Most of my functions involve a check to see if something exists. If it does not I return HttpNotFound(). They also involve a check to see if the parameters are correct. If they are not I return HttpBadRequest(). If everything is good I usually return an OK(dataGoesHere).

However what should I be doing when using a Try Catch block and an error is thrown. In the Catch I would like to simply return that there is a server error. I have seen some APIs actually return a custom message too.

It seems that in the ASP.NET 5 things are done a lot differently. I can't return BadRequest(), Conflict(), etc.. like in web api 2.

  • Usually exceptions are HTTP 500 Internal Server error – hyde Dec 29 '15 at 21:47
  • If you throw the exception instead of catching it, ASP.NET will automatically throw a 500 – SO used to be good Dec 29 '15 at 21:47
  • So are you guys saying to just do 'throw e' in the catch? – Blake Rivell Dec 29 '15 at 21:50
  • I am just wondering what most Web APIs do in the case the core part of one of their function throws an unexpected error. What do they usually do to send the proper info to the client? At the very minimum its a 500 server error right? – Blake Rivell Dec 29 '15 at 21:51
  • 1
    Never do a throw e; of an exception you caught. Always just do throw;. See Is there a difference between “throw” and “throw ex”?. – mason Dec 29 '15 at 21:59

This, modified to return InternalServerError, is what my team uses in a public application, where all non-approved requests are handled by this Controller:

public class ErrorController : ApiController
    [HttpGet, HttpPost, HttpPut, HttpDelete, HttpHead, HttpOptions, AcceptVerbs("PATCH")]
    public HttpResponseMessage HandleErrors()
        HttpResponseMessage message = new HttpResponseMessage();
        message.Content = new StringContent("<html><body><div>This is a custom message that will be displayed to the user in HTML format</div></body></html>");
        message.Content.Headers.ContentType = new System.Net.Http.Headers.MediaTypeHeaderValue("text/html");
        message.StatusCode = HttpStatusCode.InternalServerError;
        return message;

Apart from this, we use a custom DefaultHttpControllerSelector and a custom ApiControllerActionSelector where the request that ask for unknown controllers and actions are retrieved by the ErrorController.

EDIT: Adding another sample, this is how you could return a generic error message, supposing that the Action (function) you want to call returns a IHttpActionResult, and that you just want to return information on what happened:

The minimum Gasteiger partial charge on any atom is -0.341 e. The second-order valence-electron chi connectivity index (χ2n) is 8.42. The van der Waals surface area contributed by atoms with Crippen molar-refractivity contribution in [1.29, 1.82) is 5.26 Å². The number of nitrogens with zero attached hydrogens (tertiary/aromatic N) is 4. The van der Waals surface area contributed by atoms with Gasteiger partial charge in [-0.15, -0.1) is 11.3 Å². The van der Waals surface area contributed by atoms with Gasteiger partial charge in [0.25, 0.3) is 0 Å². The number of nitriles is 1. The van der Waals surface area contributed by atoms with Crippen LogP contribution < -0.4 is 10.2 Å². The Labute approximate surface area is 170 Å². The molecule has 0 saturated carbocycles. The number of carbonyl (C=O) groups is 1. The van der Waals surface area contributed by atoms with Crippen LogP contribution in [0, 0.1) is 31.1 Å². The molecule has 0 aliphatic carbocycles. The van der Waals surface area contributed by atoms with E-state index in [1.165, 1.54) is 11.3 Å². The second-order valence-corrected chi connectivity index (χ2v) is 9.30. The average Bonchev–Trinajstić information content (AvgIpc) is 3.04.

return InternalServerError(ex);

Another sample, this is a little more complex than the previous one, but provides you with ways to send the details that you want, in the format you want:

public class SomethingFailedResult : IHttpActionResult
    private HttpControllerContext _Context { get; set; }
    private string _Message { get; set; }

    public SomethingFailedResult(HttpControllerContext context, string message)
        _Context = context;
        _Message = message;

    public Task<HttpResponseMessage> ExecuteAsync(CancellationToken cancellationToken)
        return Task.FromResult(_Context.Request.CreateResponse(HttpStatusCode.InternalServerError,
            _Message, "someMediaType"));

You would then create a helper method in your Controller, like this:

private SomethingFailedResult SomethingFailed(string contents, HttpControllerContext context)
    return new ExpectionFailedResult(contents, context);
  • To use HttpResponseMessage I think I need to add Microsoft.Net.Http to my project. I wonder why this isn't included in a default asp.net 5 web api app. – Blake Rivell Dec 29 '15 at 22:07
  • @BlakeRivell I don't remember right now whether it was included by default or not, made this some time ago. I added two more ways to do what you want – SO used to be good Dec 29 '15 at 22:16

When unexpected error occurs, you should log the exception and send generic message to the user. You can attach a unique id to the error message that can be found later in the database by the admin or the developer.


if using WebAPI 2.0

use IHttpActionResult and Return InternalServerError as follows

public IHttpActionResult Get()
   return InternalServerError();

For WebAPI 1.0 use HttpResponse message as follows :-

return Request.CreateResponse(HttpStatusCode.InternalServerError);

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